Of the 32 patients recruited, 12 (37.5%) were randomized to level IIb sparing neck dissection while 20 (62.5%) were randomized to control using computer-generated randomization. The patients’ characteristics of two groups are detailed in Table 1. The mean number of lymph node harvested per patient was 25.6 (range 8–85). The average number of nodes harvested per level in two groups is detailed in Table 2, while Table 3 describes the lymph node ratio (percentage). There was no statistical difference in the number of nodes harvested in two groups, and lymph node ratio was less than 5% in both groups. Of the 32 patients, 3 had histologically positive node, two of these patients had single positive node while the remaining had three positive nodes in.
Table 1

Patient characteristics

Variable

Sub group

2b sparing

Control

P value

Gender

Male

10

18

0.6

Female

2

2

Primary site

Buccal mucosa

8

10

0.15

Lower alveolus

0

6

tongue

4

4

Premalignant lesion

Leukoplakia

4

4

0.43

Habits

Tobacco chewing

8

17

0.16

Chewing + smoking

2

3

Clinical T stage

cT2

9

12

0.301

cT3

2

2

cT4

0

5

cTx

1

1

TNM stage

I

1

1

0.234

II

8

12

III

3

2

IV

0

5

Surgery for primary

WLE

12

20

 

Bone resection

Hemi mandibulectomy

0

7

0.08

Marginal mandibulectomy

0

1

Segmental mandibulectomy

0

2

Upper alveolectomy

1

0

Reconstruction

Nasolabial

1

4

0.5

Sternomastoid

2

2

SSG

3

2

Neck dissection

I–III

11

19

 

I–V

1

1

Pathological T

pT1

5

5

0.45

pT2

4

7

pT3

1

1

pT4

1

6

pTx

1

1

Margin

Close

3

4

0.5

Negative

6

10

Positive

3

6

Lymphovascular invasion

Present

2

7

0.263

Perineural invasion

Present

0

4

0.12

Radiotherapy

Yes

2

11

0.05

Chemotherapy

Yes

3

3

0.6

Recurrences

Yes

1

2

0.6

Table 2

Lymph node harvest

Level

IIb preserving

Control

P value

Mean (n)

SD

Mean (n)

SD

Ia

3

1.4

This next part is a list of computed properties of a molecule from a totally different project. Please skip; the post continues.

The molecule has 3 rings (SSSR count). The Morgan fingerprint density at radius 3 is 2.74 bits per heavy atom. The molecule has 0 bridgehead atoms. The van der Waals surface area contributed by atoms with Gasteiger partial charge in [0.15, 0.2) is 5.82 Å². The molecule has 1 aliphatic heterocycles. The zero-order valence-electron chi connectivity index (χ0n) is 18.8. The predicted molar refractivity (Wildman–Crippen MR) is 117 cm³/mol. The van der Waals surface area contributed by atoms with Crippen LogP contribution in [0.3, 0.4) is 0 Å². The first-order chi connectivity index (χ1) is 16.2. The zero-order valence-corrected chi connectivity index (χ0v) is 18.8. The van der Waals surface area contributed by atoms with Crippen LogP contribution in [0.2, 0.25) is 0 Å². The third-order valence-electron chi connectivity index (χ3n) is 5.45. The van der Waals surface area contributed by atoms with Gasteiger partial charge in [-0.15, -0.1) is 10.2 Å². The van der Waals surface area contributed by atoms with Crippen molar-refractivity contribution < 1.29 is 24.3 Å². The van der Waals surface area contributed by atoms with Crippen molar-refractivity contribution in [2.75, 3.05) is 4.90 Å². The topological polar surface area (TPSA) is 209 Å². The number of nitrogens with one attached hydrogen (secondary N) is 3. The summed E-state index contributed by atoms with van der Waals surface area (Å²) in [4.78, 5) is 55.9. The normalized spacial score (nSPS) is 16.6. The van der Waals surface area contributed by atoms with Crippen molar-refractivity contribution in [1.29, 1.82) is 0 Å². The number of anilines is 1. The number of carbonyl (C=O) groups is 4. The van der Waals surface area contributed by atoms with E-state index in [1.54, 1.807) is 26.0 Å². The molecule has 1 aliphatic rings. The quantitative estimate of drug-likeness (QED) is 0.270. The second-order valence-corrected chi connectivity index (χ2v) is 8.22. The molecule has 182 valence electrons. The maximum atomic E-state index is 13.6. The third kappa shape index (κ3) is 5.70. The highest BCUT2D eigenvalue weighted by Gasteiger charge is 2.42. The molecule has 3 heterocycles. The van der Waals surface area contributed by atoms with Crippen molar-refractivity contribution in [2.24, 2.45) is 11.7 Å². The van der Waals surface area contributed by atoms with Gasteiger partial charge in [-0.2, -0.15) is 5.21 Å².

3.1

2.1

0.88

Ib

5.5

2.9

4.7

2.6

0.459

IIa

7.6

8.4

7.1

7.5

0.84

IIb

6.1

4.9

III

4.3

3.3

5.7

3.8

0.29

Table 3

Lymph node ratio

Level

IIb sparing

Control group

Harvested

Positive

Ratio (%)

Harvested

Positive

Ratio (%)

Level Ia

36

0

0

62

0

0

Level Ib

66

1

1.5

95

3

3.1

Level IIa

92

1

1

142

0

0

Level IIb

123

0

0

Level III

52

0

0

115

0

0

Total

259

2*

0.77

561

3*

0.53

*All patients were clinically N0, and only 3 patients had 5 positive nodes

Loco-regional failure

Three patients had loco-regional failure in IIb sparing group. The failure occurred at primary site within a month of surgery in one of the patient despite a negative margin. This patient was treated with reexcision and concomitant chemo radiation and is disease-free at 118 months, while another developed a second primary after 98 months. The third recurrence occurred at 32 months and was treated with palliative chemotherapy, the patient died 4 months later. In the control group too there were three failures, one in primary site, one in neck, and the third patient had local recurrence with lung metastasis at 65 months. The patient with neck failure had multiple nodes in level II and III at 6 months of follow-up and was salvaged with a comprehensive neck dissection and is still alive at 118 months disease-free. One patient with local recurrence was salvaged with surgery and radiotherapy, and is also alive and disease-free, the third patient with metastasis died after 7 months.